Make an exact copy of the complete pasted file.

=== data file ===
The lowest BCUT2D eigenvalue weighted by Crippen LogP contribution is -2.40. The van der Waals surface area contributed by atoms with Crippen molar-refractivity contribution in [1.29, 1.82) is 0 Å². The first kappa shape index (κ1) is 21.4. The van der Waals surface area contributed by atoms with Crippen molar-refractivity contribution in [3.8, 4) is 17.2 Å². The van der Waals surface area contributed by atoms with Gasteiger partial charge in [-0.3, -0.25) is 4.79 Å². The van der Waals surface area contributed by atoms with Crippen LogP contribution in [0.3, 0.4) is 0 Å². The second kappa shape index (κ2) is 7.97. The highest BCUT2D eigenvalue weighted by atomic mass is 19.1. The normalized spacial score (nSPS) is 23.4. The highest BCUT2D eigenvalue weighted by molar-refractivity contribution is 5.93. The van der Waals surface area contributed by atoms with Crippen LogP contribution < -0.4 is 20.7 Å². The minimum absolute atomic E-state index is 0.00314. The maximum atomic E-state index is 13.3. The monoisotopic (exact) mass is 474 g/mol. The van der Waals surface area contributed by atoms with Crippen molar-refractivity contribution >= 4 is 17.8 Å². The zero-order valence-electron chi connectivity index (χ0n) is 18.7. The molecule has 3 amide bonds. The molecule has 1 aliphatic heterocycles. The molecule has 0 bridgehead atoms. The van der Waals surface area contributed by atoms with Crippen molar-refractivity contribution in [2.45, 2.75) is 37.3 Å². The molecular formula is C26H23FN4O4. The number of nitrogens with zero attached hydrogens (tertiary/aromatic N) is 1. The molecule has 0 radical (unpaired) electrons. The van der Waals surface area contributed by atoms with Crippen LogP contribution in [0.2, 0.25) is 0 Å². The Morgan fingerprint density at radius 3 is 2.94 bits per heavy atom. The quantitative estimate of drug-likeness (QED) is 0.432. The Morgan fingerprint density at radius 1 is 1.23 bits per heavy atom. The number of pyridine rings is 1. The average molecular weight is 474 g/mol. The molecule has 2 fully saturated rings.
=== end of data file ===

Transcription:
The lowest BCUT2D eigenvalue weighted by Crippen LogP contribution is -2.40. The van der Waals surface area contributed by atoms with Crippen molar-refractivity contribution in [1.29, 1.82) is 0 Å². The first kappa shape index (κ1) is 21.4. The van der Waals surface area contributed by atoms with Crippen molar-refractivity contribution in [3.8, 4) is 17.2 Å². The van der Waals surface area contributed by atoms with Gasteiger partial charge in [-0.3, -0.25) is 4.79 Å². The van der Waals surface area contributed by atoms with Crippen LogP contribution in [0.3, 0.4) is 0 Å². The second kappa shape index (κ2) is 7.97. The highest BCUT2D eigenvalue weighted by atomic mass is 19.1. The normalized spacial score (nSPS) is 23.4. The highest BCUT2D eigenvalue weighted by molar-refractivity contribution is 5.93. The van der Waals surface area contributed by atoms with Crippen LogP contribution < -0.4 is 20.7 Å². The minimum absolute atomic E-state index is 0.00314. The maximum atomic E-state index is 13.3. The monoisotopic (exact) mass is 474 g/mol. The van der Waals surface area contributed by atoms with Crippen molar-refractivity contribution >= 4 is 17.8 Å². The zero-order valence-electron chi connectivity index (χ0n) is 18.7. The molecule has 3 amide bonds. The molecule has 1 aliphatic heterocycles. The molecule has 0 bridgehead atoms. The van der Waals surface area contributed by atoms with Crippen molar-refractivity contribution in [2.45, 2.75) is 37.3 Å². The molecular formula is C26H23FN4O4. The number of nitrogens with zero attached hydrogens (tertiary/aromatic N) is 1. The molecule has 0 radical (unpaired) electrons. The van der Waals surface area contributed by atoms with Crippen LogP contribution in [0.2, 0.25) is 0 Å². The Morgan fingerprint density at radius 3 is 2.94 bits per heavy atom. The quantitative estimate of drug-likeness (QED) is 0.432. The Morgan fingerprint density at radius 1 is 1.23 bits per heavy atom. The number of pyridine rings is 1. The average molecular weight is 474 g/mol. The molecule has 2 fully saturated rings.